Alan Smithee Podcast 58: Airplane! (1980, Jim Abrahams & David Zucker & Jerry Zucker) / Airplane II: The Sequel (1982, Ken Finkleman)


Airplane! did not invent the parody genre, but ushered in a new era which lasted nearly 20 years before indbreeding with the “_____ Movie” series. Jeff Zucker, Jim Abrahams, and Jerry Zucker – ZAZ to their fans – would reach their peak with the Naked Gun trilogy, starring Leslie Nielsen, and peppered the 80s with other genre spoofs while inspiring countless imitators. Airplane! was their first hiring of Nielsen, whom along with the rest of the supporting cast was not from a comedy background. Lloyd Bridges, Peter Graves and Robert Stack all evidently were adroit at self-parody and ready in their careers to do it. Stack actually beat the rest of them to the punch the previous year with Spielberg’s 1941. Their commitment to straight faced silliness is the quantum leap from previously silly feature length film parodies, which were pretty few and far in between to begin with. Coupled with ZAZ’s rapid fire pace of jokes of all kinds ranging from tasteless shock gags to groanworthy wordplay, there’s something silly in Airplane! for everybody.

The film’s longevity is as epochal as our own culture’s inward decay. The genre context of the 1970s which Airplane! was based on is as distant to modern attitudes the 1950s thriller fodder ZAZ remembered the supporting cast from. Leslie Nielson is the focal point of the film by way of being referenced on The Office and An Alan Smithee Podcast’s least favorite film critic Roger Ebert’s deeming him “The Olivier of Spoofs” in his review of Jerry Zucker’s unfortunate Scary Movie 3. Obviously we are now in the decadent phase where all culture that could be parodied is a self-parody or ironically bad or copied on Family Guy and re-edited on Youtube. As George W.S. Trow wrote, after chronicling the unraveling of existing context, we will establish the context of no-context and chronicle that.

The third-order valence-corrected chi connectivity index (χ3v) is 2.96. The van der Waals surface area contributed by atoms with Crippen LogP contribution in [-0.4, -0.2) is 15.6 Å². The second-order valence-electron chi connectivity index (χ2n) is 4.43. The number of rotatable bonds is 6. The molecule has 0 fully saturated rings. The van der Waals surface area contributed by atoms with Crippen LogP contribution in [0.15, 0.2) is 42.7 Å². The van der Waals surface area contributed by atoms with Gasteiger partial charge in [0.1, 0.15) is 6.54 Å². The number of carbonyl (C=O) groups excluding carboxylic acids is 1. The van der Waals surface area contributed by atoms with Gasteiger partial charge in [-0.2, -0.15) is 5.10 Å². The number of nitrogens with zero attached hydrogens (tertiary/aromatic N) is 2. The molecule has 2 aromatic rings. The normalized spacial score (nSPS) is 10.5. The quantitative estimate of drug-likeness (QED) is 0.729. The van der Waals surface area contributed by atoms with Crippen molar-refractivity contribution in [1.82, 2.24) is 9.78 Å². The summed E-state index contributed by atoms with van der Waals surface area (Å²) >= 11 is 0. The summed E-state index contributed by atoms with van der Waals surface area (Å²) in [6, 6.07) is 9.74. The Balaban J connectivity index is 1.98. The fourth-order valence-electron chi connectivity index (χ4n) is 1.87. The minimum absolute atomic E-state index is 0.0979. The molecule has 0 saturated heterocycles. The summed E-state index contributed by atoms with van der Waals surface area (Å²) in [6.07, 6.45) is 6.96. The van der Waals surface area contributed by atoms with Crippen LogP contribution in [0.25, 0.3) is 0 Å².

Airplane II: The Sequel is not an awful film, but the lack of immediate continuance in the sequel-heavy 80s is indicative of either higher standards for low comedy than we have in the wake of Scary Movie 4, or a lack of standards for the nascent subgenre of parodies and spoofs. ZAZ disowned the film, and have since done worse.

Besides being completely pointless, writer-director Ken Finkleman brings nothing new besides the ultimately irrelevant (but trendy) replacement of the airplane with a space shuttle bound through space for the moon. Science Fiction parody is gently brushed against once or twice and never again, probably since producer Howard W. Koch was already nervous that ZAZ abandoned him and didn’t want Finkleman to deviate too much from whatever it was worked the first time. Thus returning are Robert Hays and Julie Hagerty as the stars plus Bridges and Graves. The rest of the supporting cast is admirably chosen for their previously serious or at least mostly-serious careers, like Rip Torn and Chuck Conners, yet they’re underutilized or misused. William Shatner does catapult the movie into solid mediocrity by giving a then-rare comedic turn in the final act.

The returning cast is pressed on to repeat their jokes from the first film, as if Airplane II: The Sequel can be a parody of a parody. In this navel-gaving Finkleman might have been a bit ahead of his time. A few good jokes here and there, but with so many that’s to be expected. Airplane II: The Sequel is a waste of effort to watch, except for Shatner, and when that’s the best recommendation you know something stinks.